Matheson answers questions at Emery High
|Rep. Jim Matheson answers questions from Emery High students.|
Rep. Jim Matheson visited Emery High during his recess from Congress for Easter. He met with students from history and government classes. Rep. Matheson told the students, "It's important for you to know that I represent you. I represent everyone in my district including those who aren't old enough to vote. I go to schools a lot to see what's on students' minds. I have been a Representative to Congress now for eight years. I run every two years. There are three districts in Utah and we are going to get another district. I have been assigned to the energy and commerce committee which also includes health care, food and drugs. It's a great committee to be on."
Matheson said more people work for him in Utah than in Washington DC. He introduced Pam Juliano who represents Rep. Matheson in the Emery and Carbon county areas. Matheson answered questions from the students.
Matheson told the students he supports coal fired generation. "It's not a matter of if we are going to burn coal, but how. If there are clean ways to burn coal then we ought to look at it," said Matheson.
Matheson was asked about nuclear power. He said nuclear power is cleaner and doesn't emit CO2 gases and nuclear power produces 20 percent of the power for the United States, but it is very expensive. There hasn't been a nuclear power plant built in the last 30 years in America and there is also the question of what to do with the waste. Nuclear generation also uses a lot of water which isn't plentiful in the West, so nuclear may be a good fit for other areas but not for desert Utah.
One student wanted to know why Matheson is a democrat. He said his democratic roots run deep with his great-great-grandmother who was the postmistress of Parowan leading the way for the Matheson family. His father, Scott Matheson was also a democrat and the governor of Utah in the late 1970s and early 80s. Matheson said, "I like to tell people that political parties only mean so much and you should vote for the person."
Matheson was asked about the political climate in Washington. He replied for the most part Congress works well together and people just don't hear about the times a bill passes without a lot of controversy because the media doesn't think that's very interesting. They are only interested in the controversial bills. Matheson said there are 435 members of Congress. There are extremes in both political parties and Matheson considers himself a part of the radical center. He believes the political parties need to get away from the rhetoric.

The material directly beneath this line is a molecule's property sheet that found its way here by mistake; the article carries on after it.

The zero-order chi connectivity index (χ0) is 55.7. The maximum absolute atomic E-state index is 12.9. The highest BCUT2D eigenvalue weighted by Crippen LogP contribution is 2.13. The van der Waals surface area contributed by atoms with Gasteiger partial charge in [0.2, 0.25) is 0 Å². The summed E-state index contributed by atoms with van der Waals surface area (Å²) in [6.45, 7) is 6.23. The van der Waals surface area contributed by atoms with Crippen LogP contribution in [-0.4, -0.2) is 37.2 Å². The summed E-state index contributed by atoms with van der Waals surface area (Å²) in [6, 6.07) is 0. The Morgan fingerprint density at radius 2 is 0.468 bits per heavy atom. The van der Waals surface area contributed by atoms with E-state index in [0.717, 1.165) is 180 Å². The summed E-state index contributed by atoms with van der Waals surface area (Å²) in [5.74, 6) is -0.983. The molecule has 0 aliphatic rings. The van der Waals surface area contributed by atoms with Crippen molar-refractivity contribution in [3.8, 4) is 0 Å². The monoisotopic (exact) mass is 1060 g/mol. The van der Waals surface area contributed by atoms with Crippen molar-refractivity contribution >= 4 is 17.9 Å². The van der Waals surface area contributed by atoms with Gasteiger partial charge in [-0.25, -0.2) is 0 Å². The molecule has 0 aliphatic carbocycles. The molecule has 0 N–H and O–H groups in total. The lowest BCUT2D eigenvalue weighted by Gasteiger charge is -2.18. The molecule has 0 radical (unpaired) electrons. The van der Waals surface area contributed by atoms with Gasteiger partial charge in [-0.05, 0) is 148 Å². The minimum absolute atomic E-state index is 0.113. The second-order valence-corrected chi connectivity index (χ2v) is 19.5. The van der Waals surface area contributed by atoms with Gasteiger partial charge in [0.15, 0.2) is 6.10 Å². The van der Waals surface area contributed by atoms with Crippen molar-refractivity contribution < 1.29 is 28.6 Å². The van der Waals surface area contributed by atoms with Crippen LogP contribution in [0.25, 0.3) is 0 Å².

A student wondered what Matheson thinks is his biggest accomplishment so far in Congress. Matheson reflected on the South Moore cut-off road in Emery County that is under construction at this time and will eventually be paved from Moore to I-70. He was responsible for securing most of the funds for that project.
Matheson is also proud of his stand against the testing of nuclear weapons. He has taken a firm stance in getting help for downwinders and helping to ensure this doesn't happen again to Utah residents. His father, Scott was a downwinder who contracted cancer as a result of being in the path of nuclear fallout during the early days of nuclear testing in Nevada. The government lied to the people of Utah saying the testing was safe, when in fact it caused high rates of cancer among people in southern Utah in subsequent years. "This nuclear weapons testing issue has touched a lot of families, including those from Emery County," said Matheson.
Matheson was asked to reflect on the Crandall Canyon mine disaster. "It takes a special person to work in a coal mine and we want to make sure coal mines are as safe as possible. It's been a few months since the disaster, but it takes awhile to figure out what happened and learn from what happened. We need to honor those families and the victims."
Matheson said he hasn't endorsed a presidential candidate yet. He is a super delegate who is uncommitted at this time. He feels by remaining uncommitted, he will be able to talk to the candidates and let them know about the issues that face rural Utah. He thinks politicians back East aren't familiar enough with the issues of those living in the West.
Matheson was asked how he felt about the George W. Bush presidency. He said that Bush encountered a historic event that changed America with the events of September 11, 2001. "It changed the dynamics of his presidency and I think he responded in an aggressive way. Bush has been more partisan than I would like. He has been very aggressive in pursuing power for the executive branch of government," said Matheson.
One student wondered how Matheson viewed a woman running for president. He replied gender shouldn't be an issue, qualifications are more important.
Matheson responded to a question on gas prices. Prices are determined by supply and demand, at this time there is more demand than supply which forces prices up. In the short term, more production should be established.
"In the long run, I hope technology takes us to a new place, vehicles that run on ethanol from plant sources or electric cars; to get us out of the current situation, we need technology to take us out of this cycle," said Matheson.
Matheson was asked about wilderness in Utah. He commented Utah needs protected places, but it's not wise to retreat to an extreme point of view on wilderness lands. "We need to take a common sense approach. There are some places where ATVs shouldn't go. Most ATV users are responsible," said Matheson.
Matheson continued his tour of his district with a visit to Bucyrus mine machinery in Huntington and later holding a meeting in Price on the housing crisis.